‘KOKOMO’ (CBS 80670)
THE EVOLUTION has been interesting – both Kokomo as a band and the musicians who joined together to form it. Arrival always seemed a band with plenty of musical strength and ideas, but without a path. The Grease Band, particularly the Spenner/Hubbard team, have long been among my favourite British musicians, but inclined to be erratic. Mel Collins, whilst not denying his talent, had never found a home both secure and wide enough, and tended to be an itinerant horn player jumping through other people’s hoops.
I felt much the same about Terry Stannard, though had Uncle Dog lasted I’m sure he’d have found it a good home. But Kokomo has provided the ideal base for a number of differing and strong-minded musicians – it started off loose enough to attract them all, and together they have built it into a cohesive band that is still broad in scope. Inevitably they have been dubbed a White Soul Band and compared with the Average Whites: but where the AWB seem faithfully to follow the (admittedly wide) Atlantic tradition, Kokomo possess and use a much larger phrase book.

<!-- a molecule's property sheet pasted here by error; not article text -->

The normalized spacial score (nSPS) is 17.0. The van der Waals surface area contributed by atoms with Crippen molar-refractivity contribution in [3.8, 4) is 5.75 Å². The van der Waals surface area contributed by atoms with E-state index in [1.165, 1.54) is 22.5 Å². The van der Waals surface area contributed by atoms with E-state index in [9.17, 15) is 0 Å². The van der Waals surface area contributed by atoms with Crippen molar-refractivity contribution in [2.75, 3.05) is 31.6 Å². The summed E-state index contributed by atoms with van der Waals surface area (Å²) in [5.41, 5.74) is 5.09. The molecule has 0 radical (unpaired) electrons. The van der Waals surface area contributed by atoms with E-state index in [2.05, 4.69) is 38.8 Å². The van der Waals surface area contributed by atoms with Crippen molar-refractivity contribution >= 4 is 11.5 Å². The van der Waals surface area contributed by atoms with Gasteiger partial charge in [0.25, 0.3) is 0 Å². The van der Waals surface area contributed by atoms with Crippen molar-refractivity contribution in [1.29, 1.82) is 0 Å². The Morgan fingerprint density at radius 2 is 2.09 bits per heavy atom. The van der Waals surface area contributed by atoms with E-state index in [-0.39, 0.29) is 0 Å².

What could have been their downfall has become their main. strength: the juxtaposition of several sources and several heavy egos, the delicate balancing of five singers, five soloists and five songwriters in different permutations, could have been an unholy mess: as it turned out, it adds strength and variety to everything they touch.
Alan Spenner’s loping, beautifully phrased ‘I’m Sorry Babe’ sits quite happily alongside Tony O’Malley’s smoothly fluent ‘Feeling this way’, ‘which leads naturally to Frank Collins’ wailing high over a strong riff on ‘Sweet Sugar Thing’; Caroline Franklin’s ‘Angel’, with exquisite solo by Mel, sounds custom made for Paddy McHugh, and Neil Hubbard’s ‘Anytime’ provides the band with a frame that demonstrates just how strong the alliance can be: Tony and Dyan Birch alternate verses to display the band’s full voice spectrum.
Terry and Jodv Linscott (congas) complement each other perfectly, as do Neil and Jim Mullen on guitars, all of them combining to provide a rich tight but flexible rhythm track that glows with vibrant but controlled energy. That’s the key – no one holds back, but no one is trying to elbow-to the front. Five stars and a Nobel prize.
Steve Peacock – Sounds